We're in an age where sports fans want to quantify everything that once was an "intangible" in sports, so it's not a huge surprise that there's a study out there that tried to measure team chemistry. One way to do that is to see how often teams are giving each other high-fives, because a high-five is the kind of thing teams with good team chemistry do even though it's an incredibly goofy act.
The Wall Street Journal did just that for the first three games of the 2011 NBA Finals. A comprehensive study of the number of times players on either the Dallas Mavericks or Miami Heat engaged in any sort of physical contact with each other on camera revealed that the Mavericks can't really keep their hands off each other.
The Mavericks, with 250 slaps, hugs, taps or bumps, are almost twice as touchy-feely as the Heat, who had only 134 instances of televised contact. In those three games, the Mavericks were 82% more likely to high five.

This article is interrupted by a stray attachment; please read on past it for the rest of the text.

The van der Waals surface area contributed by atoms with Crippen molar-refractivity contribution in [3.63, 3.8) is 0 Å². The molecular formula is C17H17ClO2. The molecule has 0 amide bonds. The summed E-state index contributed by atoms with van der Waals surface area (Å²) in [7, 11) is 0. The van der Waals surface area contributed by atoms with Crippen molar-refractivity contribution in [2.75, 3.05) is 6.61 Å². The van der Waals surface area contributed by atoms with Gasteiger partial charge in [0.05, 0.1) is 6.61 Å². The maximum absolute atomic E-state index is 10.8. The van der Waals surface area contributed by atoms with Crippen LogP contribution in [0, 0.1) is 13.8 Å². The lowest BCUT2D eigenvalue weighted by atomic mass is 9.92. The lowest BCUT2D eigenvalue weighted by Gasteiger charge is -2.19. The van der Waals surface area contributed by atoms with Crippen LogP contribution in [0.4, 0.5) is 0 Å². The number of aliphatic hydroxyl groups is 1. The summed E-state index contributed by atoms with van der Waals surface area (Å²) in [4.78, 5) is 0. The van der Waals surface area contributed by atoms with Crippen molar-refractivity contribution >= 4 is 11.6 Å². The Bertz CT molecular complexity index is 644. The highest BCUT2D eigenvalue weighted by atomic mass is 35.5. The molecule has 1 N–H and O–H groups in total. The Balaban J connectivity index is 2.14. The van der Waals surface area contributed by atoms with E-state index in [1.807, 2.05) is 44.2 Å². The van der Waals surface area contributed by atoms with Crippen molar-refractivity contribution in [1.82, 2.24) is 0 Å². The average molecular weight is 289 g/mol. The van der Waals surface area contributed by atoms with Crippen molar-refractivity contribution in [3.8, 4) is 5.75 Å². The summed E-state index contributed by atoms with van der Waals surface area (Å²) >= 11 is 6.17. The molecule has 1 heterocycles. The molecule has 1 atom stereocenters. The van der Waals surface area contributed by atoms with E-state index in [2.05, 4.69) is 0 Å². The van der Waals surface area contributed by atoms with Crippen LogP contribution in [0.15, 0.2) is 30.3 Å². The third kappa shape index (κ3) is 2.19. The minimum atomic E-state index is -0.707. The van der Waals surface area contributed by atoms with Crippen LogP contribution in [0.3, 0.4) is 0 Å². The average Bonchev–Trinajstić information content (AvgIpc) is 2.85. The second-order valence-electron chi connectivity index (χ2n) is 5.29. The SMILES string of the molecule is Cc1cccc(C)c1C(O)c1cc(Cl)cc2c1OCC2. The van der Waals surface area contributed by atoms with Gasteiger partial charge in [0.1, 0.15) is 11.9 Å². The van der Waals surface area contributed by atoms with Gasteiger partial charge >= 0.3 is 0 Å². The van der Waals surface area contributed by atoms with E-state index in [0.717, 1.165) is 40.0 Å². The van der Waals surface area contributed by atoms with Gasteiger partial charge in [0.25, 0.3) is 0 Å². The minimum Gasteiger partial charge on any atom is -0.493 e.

Tyson Chandler is apparently the ringleader of this effort, collecting 90 high-fives. Dirk Nowitzki was right behind him with 88, which makes sense because Nowitzki often makes big plays, and human beings like to show each other affection after they succeed in a big moment. This ends up being the problem with the premise of the study, of course, since it's impossible to determine the chicken or the egg in this scenario. Are teams good because they show affection towards each other, or do they show affection towards each other because they are good?
Regardless of your answer, we can at least acknowledge the incredible high-five productivity of one Heat reserve.
But the touchiest Miami player might be veteran forward Juwan Howard, who averaged 38 high fives per 48 minutes, good for the highest rate on the Heat.
Juwan Howard: the Paul Millsap of high-fives.